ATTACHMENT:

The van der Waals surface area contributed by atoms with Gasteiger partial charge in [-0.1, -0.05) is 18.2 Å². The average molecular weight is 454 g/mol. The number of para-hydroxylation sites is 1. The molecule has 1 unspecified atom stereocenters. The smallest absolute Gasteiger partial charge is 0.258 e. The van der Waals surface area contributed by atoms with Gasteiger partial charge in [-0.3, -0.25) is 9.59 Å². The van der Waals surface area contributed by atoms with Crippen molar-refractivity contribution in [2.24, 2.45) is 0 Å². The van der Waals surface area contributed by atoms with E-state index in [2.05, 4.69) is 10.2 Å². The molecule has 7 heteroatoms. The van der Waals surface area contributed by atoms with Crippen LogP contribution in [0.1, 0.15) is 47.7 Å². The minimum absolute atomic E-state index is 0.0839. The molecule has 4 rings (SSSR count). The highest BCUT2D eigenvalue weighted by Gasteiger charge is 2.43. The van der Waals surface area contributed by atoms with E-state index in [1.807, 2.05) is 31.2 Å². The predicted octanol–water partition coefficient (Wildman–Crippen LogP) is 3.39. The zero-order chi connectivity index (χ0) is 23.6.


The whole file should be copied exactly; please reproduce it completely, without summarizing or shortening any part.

The van der Waals surface area contributed by atoms with Gasteiger partial charge in [-0.1, -0.05) is 18.2 Å². The average molecular weight is 454 g/mol. The number of para-hydroxylation sites is 1. The molecule has 1 unspecified atom stereocenters. The smallest absolute Gasteiger partial charge is 0.258 e. The van der Waals surface area contributed by atoms with Gasteiger partial charge in [-0.3, -0.25) is 9.59 Å². The van der Waals surface area contributed by atoms with Crippen molar-refractivity contribution in [2.24, 2.45) is 0 Å². The van der Waals surface area contributed by atoms with E-state index in [2.05, 4.69) is 10.2 Å². The molecule has 7 heteroatoms. The van der Waals surface area contributed by atoms with Crippen LogP contribution in [0.1, 0.15) is 47.7 Å². The minimum absolute atomic E-state index is 0.0839. The molecule has 4 rings (SSSR count). The highest BCUT2D eigenvalue weighted by Gasteiger charge is 2.43. The van der Waals surface area contributed by atoms with E-state index in [1.807, 2.05) is 31.2 Å². The predicted octanol–water partition coefficient (Wildman–Crippen LogP) is 3.39. The zero-order chi connectivity index (χ0) is 23.6.